Gloria Foster death: Anger over care report timescale
A friend of an elderly woman who was left at home without care for nine days is angry it has taken so long for a report into her death to be published.
Gloria Foster, from Banstead in Surrey, died in February after her care agency shut with no replacement, following a police and UK Border Agency raid.
Two council staff were suspended after Monday's report into her care.
Ann Penston said one of Mrs Foster's cousins had died since February and her sister was in a very "fragile state."
"It's been horrific. For the last eight months There's not a day gone by when I haven't questioned, questioned, questioned everything," added Ms Penston.
"I am cross that the council [has taken so long] and I know, it was explained to me by the chairman of the adult safeguarding serious review, that they had to wait for the police to do their review but it's very clear from the report that they knew, and I also had an inkling of what had happened a long time ago.
"At least they've come out and admitted it, thank god they've admitted it very clearly."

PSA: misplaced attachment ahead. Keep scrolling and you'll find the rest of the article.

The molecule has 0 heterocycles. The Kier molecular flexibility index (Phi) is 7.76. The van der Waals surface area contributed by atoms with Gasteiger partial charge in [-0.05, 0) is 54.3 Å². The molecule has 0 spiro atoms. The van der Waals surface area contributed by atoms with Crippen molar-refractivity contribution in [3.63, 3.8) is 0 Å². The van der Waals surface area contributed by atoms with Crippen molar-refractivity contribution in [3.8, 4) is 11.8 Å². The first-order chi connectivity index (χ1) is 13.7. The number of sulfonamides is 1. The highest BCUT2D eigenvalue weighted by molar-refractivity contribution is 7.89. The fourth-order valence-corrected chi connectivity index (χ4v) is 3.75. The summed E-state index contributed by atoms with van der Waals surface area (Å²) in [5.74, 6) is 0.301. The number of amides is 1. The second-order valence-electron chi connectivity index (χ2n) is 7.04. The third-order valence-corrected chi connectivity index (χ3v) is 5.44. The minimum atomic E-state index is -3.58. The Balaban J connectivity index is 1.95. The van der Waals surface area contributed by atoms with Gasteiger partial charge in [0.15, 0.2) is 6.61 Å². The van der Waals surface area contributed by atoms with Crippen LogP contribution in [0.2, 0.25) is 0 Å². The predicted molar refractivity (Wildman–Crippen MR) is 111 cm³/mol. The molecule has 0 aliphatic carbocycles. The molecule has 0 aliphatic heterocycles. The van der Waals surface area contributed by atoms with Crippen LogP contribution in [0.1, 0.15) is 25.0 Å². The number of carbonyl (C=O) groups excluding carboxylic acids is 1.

'Understand her distress'
Following the publication of the serious case review on Monday, Surrey County Council apologised for its "failure to help" Mrs Foster.
It said it had already made changes following the "dreadful case" and would now act to "prevent anything like this happening again".
The 81-year-old widow was found by a district nurse suffering from dehydration and starvation nine days after Agency Carefirst24 was shut down. She died in hospital two weeks later.
The Surrey Safeguarding Adults Board report into her death found "professional omissions" were made by a social worker at the Reigate and Banstead office.
The board published 14 recommendations, including requesting council investigations into how information supplied by the Metropolitan Police before the raid was dealt with and the absence of any record of a telephone call being made to Mrs Foster to check her welfare.
Sarah Mitchell, Surrey County Council's strategic director for adult social care, said: "I absolutely understand why she [Ann Penston] has that concern and that she is distressed. This is not what we would have wanted to have happened at all and we share her concern.
"One of the things we want to do is to get this right for the future so that we know that social workers and managers are really clear about their responsibilities if a domiciliary care agency or a home closes and that we get it right."